Long-stalled Fallon clay mine nears return to production
Carolyn C. Kramer pushed back the furniture in her living and dining rooms a few months back and started organizing piles of papers accumulated by Specialty Clays Corp. in the past 16 years.
Her mission: Sort through the hype that’s been generated about a deposit of sodium bentonite east of Fallon, figure out the facts of the matter and get the project back on track.
With any luck, and some timely final approvals from the Bureau of Land Management, Reno-based Specialty Clays will begin mining operations at the property during July.
Granite Construction of Sparks is contracted to handle the surface-mining operation. Kramer, the senior vice president for operations for Specialty Clays, estimates initial employment will be 35-40 workers. More will be added as the mine reaches full production.
The Reno office of AMEC, an engineering and project management company, has worked as a consultant during development of the mine.
Specialty Clays doesn’t plan to build a mill or other processing equipment at the site. Instead, it plans to truck bulk sodium bentonite from the site to railcars.
Sodium bentonite, a clay that expands when wet, is used in creation of drilling muds, treatment of porous soils, sealing of ponds and as a binder in chemical compounds.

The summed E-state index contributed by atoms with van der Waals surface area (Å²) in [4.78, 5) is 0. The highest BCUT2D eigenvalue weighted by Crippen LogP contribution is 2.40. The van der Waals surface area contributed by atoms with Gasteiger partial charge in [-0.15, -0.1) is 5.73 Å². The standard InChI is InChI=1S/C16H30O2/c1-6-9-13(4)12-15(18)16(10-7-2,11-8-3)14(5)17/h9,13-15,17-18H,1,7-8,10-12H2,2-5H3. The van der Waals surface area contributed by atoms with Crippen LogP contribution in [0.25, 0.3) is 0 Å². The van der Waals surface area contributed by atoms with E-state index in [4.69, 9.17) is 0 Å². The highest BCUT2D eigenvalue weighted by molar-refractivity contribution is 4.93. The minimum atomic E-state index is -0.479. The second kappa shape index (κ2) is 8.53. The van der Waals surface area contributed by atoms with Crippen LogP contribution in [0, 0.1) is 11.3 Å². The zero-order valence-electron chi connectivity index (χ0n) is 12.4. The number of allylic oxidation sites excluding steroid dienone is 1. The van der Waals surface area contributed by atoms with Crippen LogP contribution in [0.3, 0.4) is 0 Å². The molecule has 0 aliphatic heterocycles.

Kramer says geologists long thought that the only high-grade deposits of sodium bentonite were found in Wyoming, but researchers working for Specialty Clays say the Nevada product meets the same standards.
“Watch out Wyoming, Nevada is going to give you a run for your money,” Kramer says.
But moving the company’s deposits into production has been a long, winding journey.
Specialty Clays recently added 50 claims to its existing 30 claims on BLM land near Fallon.
The claims are east of Grimes Point and north of Sand Mountain. The company will need to build a haul road once federal officials give their approval.
A pilot mining project ran from 2001-2003, but stalled. For more than 10 years, investors have tried one plan followed by another to begin production.
In 2010, a reorganized group of 10 investors living in locations from England to California decided to give the project another run.
Kramer, a retired turnaround specialist, got the assignment of straightening out the company a task that required plenty of floor space to organize paperwork.
“You can’t cut corners,” she says. “There is no easy way to do this.”
Unlike the precious metals mined to the north and east of Specialty Clays’ claims, the price of sodium bentonite doesn’t ride a giddy roller-coaster.
But it isn’t price that’s creating the urgency for Specialty Clays investors.
“All of us are of a certain age,” says Kramer. “There’s no time like the present, and we’d best get busy.”
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